Permit me a distraction here. When we enter this Cathedral church from Huntly St and come through the porch to the back, several things remind us of God entering the world. There is the chapel of our Lady of Aberdeen, with Mary holding her infant Son. Less visibly, there’s a statue of St Joseph and stained glass of him and John the Baptist. There’s the font which reminds us of our own baptism, and of Mary’s womb and the ministry, again, of the Baptist. So, as we enter we’re surrounded by these reminders of the Son of God entering the world. Then we move into the nave, the large public space. Once upon a time, on the arcades between the pillars, stood statues of the twelve apostles. What sense that made! At the beginning of the church: reminders of the Gospel beginnings. In the body of the Church: reminders of Jesus’ public life, his gathering of disciples. (I should add that all is not lost, and that the 12 consecration crosses keep that memory of the apostles alive). Then, after entrance and nave, come the sanctuary and altar. And what happens there? There the memorial of Christ’s death and resurrection is sacramentally celebrated, the climax of his life, and the sign that he will come again – from the east – to take us with him to glory. There we receive the body and blood of the crucified, glorified, coming Lord. There too is the rood, and the circular window suggesting eternity. And so in the beginning, middle and of this church are mirrored the beginning, the middle and the end of the Gospel: our whole faith and hope.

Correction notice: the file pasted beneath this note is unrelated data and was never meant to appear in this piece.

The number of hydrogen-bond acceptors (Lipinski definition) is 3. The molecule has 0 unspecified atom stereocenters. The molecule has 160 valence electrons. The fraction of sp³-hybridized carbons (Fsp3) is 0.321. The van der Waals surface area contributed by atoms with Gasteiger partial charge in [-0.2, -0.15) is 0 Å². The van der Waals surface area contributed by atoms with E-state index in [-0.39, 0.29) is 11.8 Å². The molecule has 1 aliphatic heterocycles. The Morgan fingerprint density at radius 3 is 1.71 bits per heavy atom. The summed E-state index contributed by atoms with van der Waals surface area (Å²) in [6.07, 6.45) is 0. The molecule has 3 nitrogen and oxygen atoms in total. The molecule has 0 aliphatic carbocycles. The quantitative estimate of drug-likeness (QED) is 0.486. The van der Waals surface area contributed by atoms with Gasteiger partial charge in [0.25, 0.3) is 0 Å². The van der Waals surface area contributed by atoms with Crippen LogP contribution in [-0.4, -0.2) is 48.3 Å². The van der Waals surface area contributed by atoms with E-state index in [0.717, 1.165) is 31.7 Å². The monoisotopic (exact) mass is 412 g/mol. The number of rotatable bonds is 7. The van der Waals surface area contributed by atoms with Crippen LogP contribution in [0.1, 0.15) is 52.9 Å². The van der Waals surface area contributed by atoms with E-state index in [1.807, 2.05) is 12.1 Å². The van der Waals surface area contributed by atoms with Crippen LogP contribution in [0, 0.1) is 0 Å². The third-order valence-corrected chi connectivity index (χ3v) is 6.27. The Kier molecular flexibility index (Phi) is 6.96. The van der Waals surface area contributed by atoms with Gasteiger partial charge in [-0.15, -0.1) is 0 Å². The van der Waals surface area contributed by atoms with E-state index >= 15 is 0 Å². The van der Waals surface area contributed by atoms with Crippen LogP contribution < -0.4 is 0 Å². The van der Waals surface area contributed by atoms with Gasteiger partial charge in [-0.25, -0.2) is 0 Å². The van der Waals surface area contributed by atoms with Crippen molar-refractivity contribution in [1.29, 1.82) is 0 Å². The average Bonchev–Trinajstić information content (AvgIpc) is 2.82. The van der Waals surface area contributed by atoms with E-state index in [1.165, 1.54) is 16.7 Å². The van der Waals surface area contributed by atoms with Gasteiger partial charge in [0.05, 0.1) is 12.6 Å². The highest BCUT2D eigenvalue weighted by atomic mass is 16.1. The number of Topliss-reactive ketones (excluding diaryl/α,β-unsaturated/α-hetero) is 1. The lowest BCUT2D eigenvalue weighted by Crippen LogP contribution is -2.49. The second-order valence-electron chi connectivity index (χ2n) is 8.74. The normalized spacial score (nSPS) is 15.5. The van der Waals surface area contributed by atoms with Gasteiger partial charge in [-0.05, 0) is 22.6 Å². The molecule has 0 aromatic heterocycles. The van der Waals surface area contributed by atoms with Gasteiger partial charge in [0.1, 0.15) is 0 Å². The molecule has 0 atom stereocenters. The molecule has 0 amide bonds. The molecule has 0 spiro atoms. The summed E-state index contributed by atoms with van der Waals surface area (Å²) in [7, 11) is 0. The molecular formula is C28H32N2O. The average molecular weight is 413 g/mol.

Today, we have what the Collect calls ‘the noble and holy joy’ of recalling Peter and Paul: ‘Peter, foremost in confessing the faith, Paul, its outstanding preacher, Peter who established the early Church from the remnant of Israel, Paul, master and teacher of the Gentiles’ (Preface). Peter the Galilean fisherman, Paul the diaspora Jew, the learned rabbi. Peter with his temperament, Paul with his. Simon Peter called by Jesus from the very beginning, Saul / Paul encountering the then glorified Jesus only later on the road to Damascus. Yet, they fell out at once least, they were one in their love of Christ, one in giving their lives, both martyred in Rome, brothers in the Lord, of one heart and soul. Praise God for them!
Let’s just think of them as men on whom Christ impacted – mightily! – and pray that something of that impact will waken our dullness too. Peter and Paul took Jesus on board at every level of their being. ‘Lord, you know everything; you know that I love you.’ ‘I live now, not I, but Christ lives in me.’ Christ’s personality, his name, his face, his heart, his teaching, the power of his death and resurrection, his Holy Spirit: these weren’t words for them. They were reality. Jesus made these men. He transformed them. He filled their lives with meaning and purpose, hardship and joy. He healed Peter’s fear and Paul’s bitter zeal. He saved Peter from the hand of Herod: ‘from all my terrors he set me free’. ‘He stood by me, said Paul, and gave me power.’ But for Jesus, they’d have been nobodies: Peter quite unrecorded, Saul / Paul with perhaps a footnote as a minor Jewish intellectual of the 1st century. But thanks to Christ, they live. They live in glory. They live as intercessors. They live on the pages of the New Testament. They live in the memory and prayer of the Church. Peter lives in his successor, the Pope, Paul in the apostolic mission of the Church. ‘For you, eternal Shepherd, do not desert your flock, but through the blessed Apostles watch over and protect it always’ (Preface I of Apostles). They are alive in Christ. May they live in our hearts too! And may Christ be something to us of all he was to them!
(St Mary’s Cathedral, Aberdeen, 29 June 2017)